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Feldenkrais Articles:

Feldenkrais & Dynamic Systems Theory - A technical discussion by Mark Reese

A Dynamic Systems View of the Feldenkrais Method

By Mark Reese

Different philosophical approaches have been called upon to explain or emphasize aspects of the Feldenkrais Method; phenomenology and cybernetics are two noteworthy examples. Dynamic Systems Theory, which owes its origin to ideas popularly known as chaos, is another promising avenue of approach.

The term ‘chaos’ refers to behaviors that are highly unpredictable in their fine details, but which exhibit high degrees of regularity when observed at a macro level. Chaos theory draws attention to the self-organizing properties of nature, both animate and inanimate and, indeed, has provided a theoretical language in which to discuss both. Nature’s floating clouds, swirling eddies, spiral galaxies, growing leaves and animals––all are patterns of chaotic complexity. Chaos theory can likewise give us insights about human posture, movement, cognition, emotions, and learning.


There is a historical basis for approaching the Feldenkrais Method from dynamic systems theory. Feldenkrais at times proposed his ideas in similar terms, and one of his closest friends and theoretical collaborators was Aharon Katchalsky Katzir*, one of the world’s leading chaos pioneers until his murder in 1972 by Japanese terrorists. Some of the important sources for chaos theory include, among others, Rene Thom’s "Catastrophe" Theory, and Ilya Prigogine’s theory of "Dissipative Structures." The ideas in this article derive from Hermann Haken’s theory of "Synergetics," as interpreted by scientists Scott Kelso and Esther Thelen. Most of the material in this article originally stemmed from an attempt to explain the Feldenkrais Method to the developmental psychologist, Esther Thelen, after reading her seminal book, A Dynamic Systems Approach to the Development of Cognition and Action.


* * *


It can be demonstrated in numerous instances how Moshe Feldenkrais was ahead of his time in his thinking about cognition and action. Among other forms of therapy or somatic disciplines, Feldenkrais's approach to movement education is unique in its embodiment of dynamics systems concepts. In this article I will present a number of examples.

Conventional exercise and physical education methods involve strictly following position indications for good form or posture, literal movement instructions and imitation of visual models. These methods are consistent with hierarchical motor control theories that invoke "higher centers" or a homunculus to order the body through commands to adopt new postural and movement patterns.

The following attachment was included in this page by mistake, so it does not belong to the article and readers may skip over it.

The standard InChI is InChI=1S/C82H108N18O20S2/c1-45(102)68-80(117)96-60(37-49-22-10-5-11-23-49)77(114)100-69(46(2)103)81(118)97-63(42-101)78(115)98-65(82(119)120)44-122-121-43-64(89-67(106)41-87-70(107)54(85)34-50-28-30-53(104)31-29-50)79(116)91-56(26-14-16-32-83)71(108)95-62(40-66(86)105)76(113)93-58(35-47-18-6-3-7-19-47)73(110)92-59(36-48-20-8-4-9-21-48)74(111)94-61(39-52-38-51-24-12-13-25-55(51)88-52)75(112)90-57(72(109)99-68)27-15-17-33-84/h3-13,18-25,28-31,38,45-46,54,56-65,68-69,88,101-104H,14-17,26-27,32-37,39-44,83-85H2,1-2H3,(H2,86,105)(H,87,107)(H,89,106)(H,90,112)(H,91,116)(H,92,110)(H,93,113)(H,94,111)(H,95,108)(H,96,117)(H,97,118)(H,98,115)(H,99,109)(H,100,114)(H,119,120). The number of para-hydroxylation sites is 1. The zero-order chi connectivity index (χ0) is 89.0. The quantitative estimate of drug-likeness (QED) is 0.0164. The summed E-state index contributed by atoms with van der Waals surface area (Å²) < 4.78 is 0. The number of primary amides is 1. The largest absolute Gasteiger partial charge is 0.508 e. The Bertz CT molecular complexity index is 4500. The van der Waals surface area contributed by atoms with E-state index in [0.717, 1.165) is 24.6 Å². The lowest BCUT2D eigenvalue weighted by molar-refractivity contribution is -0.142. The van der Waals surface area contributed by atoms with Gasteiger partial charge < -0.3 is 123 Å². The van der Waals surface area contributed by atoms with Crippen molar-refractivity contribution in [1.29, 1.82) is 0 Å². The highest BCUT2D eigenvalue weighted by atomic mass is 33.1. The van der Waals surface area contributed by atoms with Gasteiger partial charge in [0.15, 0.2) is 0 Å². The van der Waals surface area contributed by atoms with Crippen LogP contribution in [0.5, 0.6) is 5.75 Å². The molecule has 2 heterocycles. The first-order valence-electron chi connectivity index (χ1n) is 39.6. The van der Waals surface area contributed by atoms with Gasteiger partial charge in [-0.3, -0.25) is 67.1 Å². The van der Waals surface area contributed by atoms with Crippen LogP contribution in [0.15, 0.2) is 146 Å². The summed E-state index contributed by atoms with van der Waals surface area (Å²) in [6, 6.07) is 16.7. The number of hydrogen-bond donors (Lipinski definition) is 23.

Feldenkrais maintained that these approaches were based upon an incorrect theory of control and that in actual practice, conscious self-direction alone is insufficient for functional learning. Rather, functional learning emerges through pursuing exploratory variations constrained and facilitated by functional demands and the environment. Feldenkrais sometimes likened his movement lessons, which he hated to be called "exercises," because of connotations of mechanical repetition, as scientific experiments, demonstrating how human beings would arrive up similar solutions to motor problems, based upon common features of structure and function, and common environment and task demands.

These emergent solutions to problems of action (to use the phrase of Nicolai Bernstein, Russian physiologist) are reminiscent of "convergent evolution," whereby living things without shared ancestry evolve common characteristics when occupying similar ecological niches. Well known examples of this phenomena include the hydrodynamic shapes of fish and porpoises, and the common appearances of desert plants belonging to different families. In learning and in evolution, common solutions will emerge without plans, instructions, or imitation, despite difference in origins. Thus Esther Thelen has described crawling as an opportunistic solution to an infant’s problem of action, a unique discovery with a unique learning trajectory, not an inevitable result of genetic or neural programming.

In contrast to explaining movement solely in terms of anatomy and kinesiology Feldenkrais lead us to understand movement’s organization, meaning its embodied, intentional, contextual nature, i.e. how one organizes an action in an environment in order to meet our needs for action. Feldenkrais recognized the seamless and coherent integration of physical, biomechanical and energetic factors, together with our goals and environments.